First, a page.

The second arm of our study proposes that treatment of the underlying antibody deficiency disorder (with either immunoglobulin replacement or prophylactic antibiotics) can result in a clinically meaningful improvement in number of AECOPD, number of hospitalizations for AECOPD, number of prednisone courses per year, cumulative annual prednisone dose, and number of courses of rescue antibiotics. It could be argued that our population had incentive to quit smoking following a diagnosis of immunodeficiency and this might contribute to the reduction in rate of exacerbation. Eight of 22 patients were current smokers in our treated population for whom we observed similar improvements in exacerbation rate and rescue medication usage compared to ex-smokers (n = 14). While the numbers are too small to draw any concrete conclusions we can say that smoking status is unlikely to have been a confounder in our group.

As expected, the lung function and oxygen use did not change with treatment. Recently, a clinical trial using daily azithromycin also demonstrated a reduction in AECOPD frequency [30]. While the authors of this study consider the anti-inflammatory effect of azithromycin, our results raise the possibility that the beneficial effects are also from treating patients with concomitant humoral immunodeficiency. Despite the evidence that use of continuous prophylactic antibiotics results in a clinically significant benefit in reducing AECOPD [31], it is unclear how to select the patients that will benefit from this intervention [32]. This study therefore highlights some additional diagnostic avenues for these difficult to treat patients.

There are limitations to this study principally that it is a retrospective observational single center study, and there are no matched controls. AECOPD events are difficult to differentiate from primary bronchiectatic exacerbations. However, the presence of mild bronchiectasis on CT and the lack of PFT improvement after initiation of IG or rotating antibiotics supports that these events were mainly AECOPD. Our center is also a tertiary referral center for both difficult to treat COPD and immunodeficiency disorders, and so a referral bias may over-represent the coexistence of these pathologies. This is a highly selective group of patients who were found to have an unusual number of exacerbations as recognized by experienced pulmonary physicians.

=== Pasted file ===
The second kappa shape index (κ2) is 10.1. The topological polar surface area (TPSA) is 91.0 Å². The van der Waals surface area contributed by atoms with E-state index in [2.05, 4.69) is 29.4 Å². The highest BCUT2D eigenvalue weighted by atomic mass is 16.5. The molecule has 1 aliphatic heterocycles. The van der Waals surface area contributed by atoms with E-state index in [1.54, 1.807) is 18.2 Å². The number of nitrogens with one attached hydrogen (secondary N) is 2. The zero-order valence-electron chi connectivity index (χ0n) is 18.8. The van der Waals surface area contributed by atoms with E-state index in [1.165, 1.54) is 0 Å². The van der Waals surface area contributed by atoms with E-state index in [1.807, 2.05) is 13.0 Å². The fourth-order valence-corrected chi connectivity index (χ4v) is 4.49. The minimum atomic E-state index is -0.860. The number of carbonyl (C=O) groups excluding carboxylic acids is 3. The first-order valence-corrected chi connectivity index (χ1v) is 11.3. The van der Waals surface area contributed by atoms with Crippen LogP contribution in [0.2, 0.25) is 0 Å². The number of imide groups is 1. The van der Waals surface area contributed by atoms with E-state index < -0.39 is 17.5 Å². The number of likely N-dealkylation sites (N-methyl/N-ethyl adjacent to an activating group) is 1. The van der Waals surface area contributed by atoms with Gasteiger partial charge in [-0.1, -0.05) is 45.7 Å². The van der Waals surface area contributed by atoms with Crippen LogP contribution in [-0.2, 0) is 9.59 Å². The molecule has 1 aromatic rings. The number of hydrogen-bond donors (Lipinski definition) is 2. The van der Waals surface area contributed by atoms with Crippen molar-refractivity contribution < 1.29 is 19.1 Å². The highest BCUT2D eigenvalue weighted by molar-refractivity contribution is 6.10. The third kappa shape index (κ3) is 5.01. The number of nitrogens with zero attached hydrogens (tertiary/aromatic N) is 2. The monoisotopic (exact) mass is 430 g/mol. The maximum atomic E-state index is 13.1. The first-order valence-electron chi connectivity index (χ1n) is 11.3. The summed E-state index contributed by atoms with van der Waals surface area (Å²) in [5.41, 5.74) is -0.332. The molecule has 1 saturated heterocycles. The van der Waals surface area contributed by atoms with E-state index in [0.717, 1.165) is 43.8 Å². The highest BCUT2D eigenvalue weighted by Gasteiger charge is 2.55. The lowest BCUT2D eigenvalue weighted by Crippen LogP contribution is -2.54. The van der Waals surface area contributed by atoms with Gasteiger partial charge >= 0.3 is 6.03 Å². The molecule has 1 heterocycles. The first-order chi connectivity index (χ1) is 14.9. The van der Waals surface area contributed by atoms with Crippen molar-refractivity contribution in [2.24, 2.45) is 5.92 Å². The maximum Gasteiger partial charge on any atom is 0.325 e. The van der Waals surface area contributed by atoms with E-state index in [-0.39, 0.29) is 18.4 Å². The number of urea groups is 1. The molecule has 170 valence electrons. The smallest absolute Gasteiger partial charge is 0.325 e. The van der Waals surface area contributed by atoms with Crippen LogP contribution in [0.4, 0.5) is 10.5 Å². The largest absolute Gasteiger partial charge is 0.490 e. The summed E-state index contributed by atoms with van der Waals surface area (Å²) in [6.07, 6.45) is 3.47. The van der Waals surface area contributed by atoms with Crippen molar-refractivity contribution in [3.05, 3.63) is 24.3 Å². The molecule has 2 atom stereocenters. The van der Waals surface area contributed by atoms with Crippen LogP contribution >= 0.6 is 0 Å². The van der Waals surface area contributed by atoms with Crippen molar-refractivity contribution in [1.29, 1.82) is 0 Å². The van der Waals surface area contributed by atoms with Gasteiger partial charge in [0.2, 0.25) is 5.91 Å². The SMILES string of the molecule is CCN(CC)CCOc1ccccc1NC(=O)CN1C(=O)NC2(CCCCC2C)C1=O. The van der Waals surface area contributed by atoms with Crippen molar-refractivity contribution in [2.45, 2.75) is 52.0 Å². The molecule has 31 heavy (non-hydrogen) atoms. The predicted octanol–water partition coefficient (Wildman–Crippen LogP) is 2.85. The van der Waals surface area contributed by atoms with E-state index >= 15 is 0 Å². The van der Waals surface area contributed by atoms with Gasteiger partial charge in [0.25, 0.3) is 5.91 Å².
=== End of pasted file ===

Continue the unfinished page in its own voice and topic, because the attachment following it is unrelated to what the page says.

For future directions, this important finding requires to be tested prospectively in a large cohort of well-characterized COPD patients, starting with the assessment of the prevalence of antibody deficiency syndromes in patients known to have frequent AECOPD, compared to a control group of patients with COPD who do not have frequent exacerbations and monitor their clinical response to antibody deficiency treatment.

In spite of its limitations, this study raises the important awareness of the coexistence of these two conditions, thereby reporting for the first time a potentially important treatable cause of frequent exacerbations in COPD patients. In addition, our results are consistent with the recent report by Cowan et al demonstrating a reduction of AECOPD with IG treatment [9]. Conversely, in this case series, we have obtained a diagnostic immune evaluation, and initiated treatment with IG replacement or prophylactic antibiotics for patients who received a diagnosis of a humoral immunodeficiency. This case series provides a diagnostic approach to identify patients with immunodeficiency, it is a larger cohort than Cowan et al [9], and demonstrates that treatment of patient with IG or rotating antibiotics reduces frequency and severity of AECOPD. While we cannot recommend testing for immunodeficiency in patients with AECOPD, it seems reasonable to consider this differential diagnosis in those patients who have frequent and severe exacerbations despite maximal pulmonary therapy.

Author Contributions

  1. Conceptualization: AA AC.
  2. Data curation: BM AA AC.
  3. Formal analysis: AA AC BM MBZ.
  4. Investigation: AA AC.
  5. Methodology: AA AC BM ZB.
  6. Project administration: AA.
  7. Resources: AA AC.
  8. Software: MBZ.
  9. Supervision: AA.
  10. Validation: AA MBZ.
  11. Visualization: BM AA.
  12. Writing – original draft: BM.
  13. Writing – review & editing: AA BM AC ZB JN.